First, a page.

Board Games A power forward with interests ranging from the tuba to logic puzzles, Malik Rose is blooming in San Antonio

January 15, 2001

Spurs forward Malik Rose is a man of many talents, one of which
is an ability to make the best of things. When he was cut by the
high school basketball team his freshman year, he joined the
bowling team. When he couldn't afford to go to the 76ers' summer
camp as a teenager, he worked in the camp kitchen to pay his way.
And when he was anchored to the San Antonio bench early in his
NBA career, he tried to squeeze a full-game performance into his
few moments of playing time--and earned an unfortunate nickname in
the process. "Basically, I'd try to score 20 points in two
minutes," Rose recalls. "Will Perdue was my buddy, so he'd feed
me the ball. But Will thought he was Magic Johnson, throwing
these crazy behind-the-back passes. So the guys called us the
Domalik and Tragic Show. Domalik Wilkins and Tragic Johnson."

These days the 6'7", 250-pound Rose no longer draws comparisons
to Dominique Wilkins, the former Hawks star, recovering
shotaholic and passophobe. Instead, after spending last summer
working on his outside shot, Rose, 26, has emerged as a contender
for the Sixth Man Award. With his physical defense, rugged
rebounding and manic hustle, he provides a spark--and the
occasional double double--off the bench. Through Sunday, Rose was
averaging career highs of 9.4 points and 6.6 rebounds in 23.2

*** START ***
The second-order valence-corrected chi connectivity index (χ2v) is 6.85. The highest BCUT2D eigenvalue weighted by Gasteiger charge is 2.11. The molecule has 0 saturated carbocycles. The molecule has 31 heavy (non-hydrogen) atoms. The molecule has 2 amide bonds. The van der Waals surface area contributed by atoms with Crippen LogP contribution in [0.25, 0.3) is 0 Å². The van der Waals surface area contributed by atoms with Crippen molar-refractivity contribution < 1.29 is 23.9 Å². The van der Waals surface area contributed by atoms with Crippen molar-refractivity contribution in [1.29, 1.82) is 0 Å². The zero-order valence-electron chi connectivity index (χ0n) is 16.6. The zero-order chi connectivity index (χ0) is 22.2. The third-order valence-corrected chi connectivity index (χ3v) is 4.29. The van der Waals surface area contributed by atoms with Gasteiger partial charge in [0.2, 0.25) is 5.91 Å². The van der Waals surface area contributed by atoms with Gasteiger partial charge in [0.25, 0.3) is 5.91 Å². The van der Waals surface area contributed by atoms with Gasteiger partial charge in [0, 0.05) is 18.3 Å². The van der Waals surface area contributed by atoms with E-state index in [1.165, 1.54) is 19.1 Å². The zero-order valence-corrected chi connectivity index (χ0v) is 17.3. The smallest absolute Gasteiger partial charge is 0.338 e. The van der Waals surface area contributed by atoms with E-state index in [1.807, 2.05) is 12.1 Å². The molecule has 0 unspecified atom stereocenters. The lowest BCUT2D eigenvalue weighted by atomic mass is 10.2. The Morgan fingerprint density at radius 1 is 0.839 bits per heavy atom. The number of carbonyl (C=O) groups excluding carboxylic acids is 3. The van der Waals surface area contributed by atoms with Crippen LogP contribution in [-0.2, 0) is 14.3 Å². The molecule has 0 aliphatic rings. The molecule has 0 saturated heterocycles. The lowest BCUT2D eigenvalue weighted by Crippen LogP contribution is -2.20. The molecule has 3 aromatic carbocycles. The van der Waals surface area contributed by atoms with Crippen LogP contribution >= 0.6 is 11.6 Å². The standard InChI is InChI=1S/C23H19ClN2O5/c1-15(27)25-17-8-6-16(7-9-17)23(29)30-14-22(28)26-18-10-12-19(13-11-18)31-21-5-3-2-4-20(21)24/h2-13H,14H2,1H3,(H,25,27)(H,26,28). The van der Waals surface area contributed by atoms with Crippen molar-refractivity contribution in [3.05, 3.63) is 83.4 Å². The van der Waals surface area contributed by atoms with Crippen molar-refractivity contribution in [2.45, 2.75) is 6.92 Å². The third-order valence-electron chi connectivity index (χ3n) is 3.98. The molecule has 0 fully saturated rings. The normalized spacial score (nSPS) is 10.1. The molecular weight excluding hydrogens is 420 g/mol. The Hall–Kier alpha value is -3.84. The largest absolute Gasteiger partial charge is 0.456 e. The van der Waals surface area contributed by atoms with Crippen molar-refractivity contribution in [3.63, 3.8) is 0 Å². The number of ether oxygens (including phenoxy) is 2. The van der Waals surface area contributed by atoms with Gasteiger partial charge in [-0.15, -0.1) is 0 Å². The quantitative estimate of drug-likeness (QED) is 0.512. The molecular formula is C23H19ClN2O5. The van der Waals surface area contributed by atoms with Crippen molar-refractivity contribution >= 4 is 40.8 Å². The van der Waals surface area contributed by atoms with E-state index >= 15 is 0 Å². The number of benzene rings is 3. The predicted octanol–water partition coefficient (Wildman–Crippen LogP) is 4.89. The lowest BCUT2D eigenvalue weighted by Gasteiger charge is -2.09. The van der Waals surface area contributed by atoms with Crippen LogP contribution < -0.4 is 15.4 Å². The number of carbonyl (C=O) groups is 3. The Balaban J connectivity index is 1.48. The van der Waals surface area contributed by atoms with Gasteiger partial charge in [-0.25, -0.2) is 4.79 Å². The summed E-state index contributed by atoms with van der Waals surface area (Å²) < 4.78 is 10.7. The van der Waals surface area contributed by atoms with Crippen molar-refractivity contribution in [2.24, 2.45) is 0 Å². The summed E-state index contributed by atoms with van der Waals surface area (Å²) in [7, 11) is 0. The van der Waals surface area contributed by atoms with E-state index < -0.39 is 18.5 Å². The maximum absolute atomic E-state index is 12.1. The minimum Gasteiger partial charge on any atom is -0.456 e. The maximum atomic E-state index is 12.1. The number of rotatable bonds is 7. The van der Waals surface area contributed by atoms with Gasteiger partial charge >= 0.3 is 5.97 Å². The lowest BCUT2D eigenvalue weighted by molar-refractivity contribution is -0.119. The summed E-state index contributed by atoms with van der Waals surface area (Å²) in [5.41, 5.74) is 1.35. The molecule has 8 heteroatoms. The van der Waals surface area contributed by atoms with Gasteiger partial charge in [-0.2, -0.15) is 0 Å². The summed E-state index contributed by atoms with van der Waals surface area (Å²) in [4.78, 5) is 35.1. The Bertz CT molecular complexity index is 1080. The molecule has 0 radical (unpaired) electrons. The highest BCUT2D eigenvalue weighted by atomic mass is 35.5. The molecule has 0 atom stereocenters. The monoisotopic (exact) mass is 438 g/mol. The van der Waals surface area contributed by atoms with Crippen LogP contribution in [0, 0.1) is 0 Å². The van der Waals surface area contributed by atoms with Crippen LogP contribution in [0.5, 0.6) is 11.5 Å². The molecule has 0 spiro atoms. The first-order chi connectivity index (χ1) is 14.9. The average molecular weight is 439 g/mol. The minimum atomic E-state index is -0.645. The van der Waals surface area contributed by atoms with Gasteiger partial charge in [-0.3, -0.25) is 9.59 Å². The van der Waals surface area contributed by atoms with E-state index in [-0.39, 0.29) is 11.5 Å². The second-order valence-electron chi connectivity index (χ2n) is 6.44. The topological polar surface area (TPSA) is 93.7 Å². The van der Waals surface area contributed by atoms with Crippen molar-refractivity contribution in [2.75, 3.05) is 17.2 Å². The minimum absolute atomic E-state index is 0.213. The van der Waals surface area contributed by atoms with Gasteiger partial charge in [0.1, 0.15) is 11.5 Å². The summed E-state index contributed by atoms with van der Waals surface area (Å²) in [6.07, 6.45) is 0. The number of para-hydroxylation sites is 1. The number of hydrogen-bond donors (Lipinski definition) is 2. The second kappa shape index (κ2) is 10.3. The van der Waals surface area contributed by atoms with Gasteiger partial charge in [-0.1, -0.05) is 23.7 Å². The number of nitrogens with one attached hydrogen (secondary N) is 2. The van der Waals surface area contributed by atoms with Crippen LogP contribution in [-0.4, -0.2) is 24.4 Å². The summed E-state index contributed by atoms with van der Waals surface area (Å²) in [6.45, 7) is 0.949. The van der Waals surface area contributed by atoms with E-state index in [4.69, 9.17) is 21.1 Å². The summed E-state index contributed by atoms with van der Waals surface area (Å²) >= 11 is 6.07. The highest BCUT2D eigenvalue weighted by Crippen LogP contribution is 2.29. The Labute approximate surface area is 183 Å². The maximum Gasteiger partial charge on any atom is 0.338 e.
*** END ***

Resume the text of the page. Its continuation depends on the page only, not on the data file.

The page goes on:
minutes. "Malik's letting the game come to him now," says coach
Gregg Popovich. "He has an opportunity to be what [Charles]
Barkley was. He's got the huge hands, that big butt and the same
desire."

Growing up in Philadelphia as the second of four children in a
one-parent household, Rose was forced to mature early. When he
was 13, his older brother, Michael, was killed in the crossfire
when a gunfight broke out at a party. Intent on keeping Malik off
the streets, his mother, Janet, pushed him to stay busy at school
as well. The result: Rose became a college counselor's dream, the
extracurricular king of Overbrook High. He joined the debate
club, pitched and played first on the baseball team, was third
board in chess and even earned all-state honors two years in a
row--not in basketball but in the tuba.

Despite being an effective if undersized center at Overbrook,
where he made the team his sophomore year, Rose was recruited by
only four colleges. He chose Drexel, where he finished second in
the nation in rebounding his junior and senior seasons and
graduated with a dual degree in teacher preparation and computer
information systems. Drafted in the second round by the Hornets
in 1996, he lasted a season before Charlotte renounced his
rights, and he signed with San Antonio.

By 1998-99 he'd become an integral part of the Spurs, not only on
the court, where he draws regular Shaq duty when San Antonio
plays the Lakers, but off it as well. "Malik's a great person to
be around," says forward Tim Duncan, "and he's incredibly smart."
Indeed, Rose is one of the few players in the league who does
logic puzzles and dabbles in computer programming during his free
time. He also hopes to pick up an MBA from Drexel (through online
courses) before he's 30 and has plans to open Philly's Phamous, a
San Antonio sandwich shop that will specialize in his hometown's
cuisine, including cheese steaks and water ice.

As for monikers, he has yet to earn one to replace Domalik, but
the truth is, this Rose by any other name would smell as
sweet.

--C.B.

COLOR PHOTO: DARREN CARROLL

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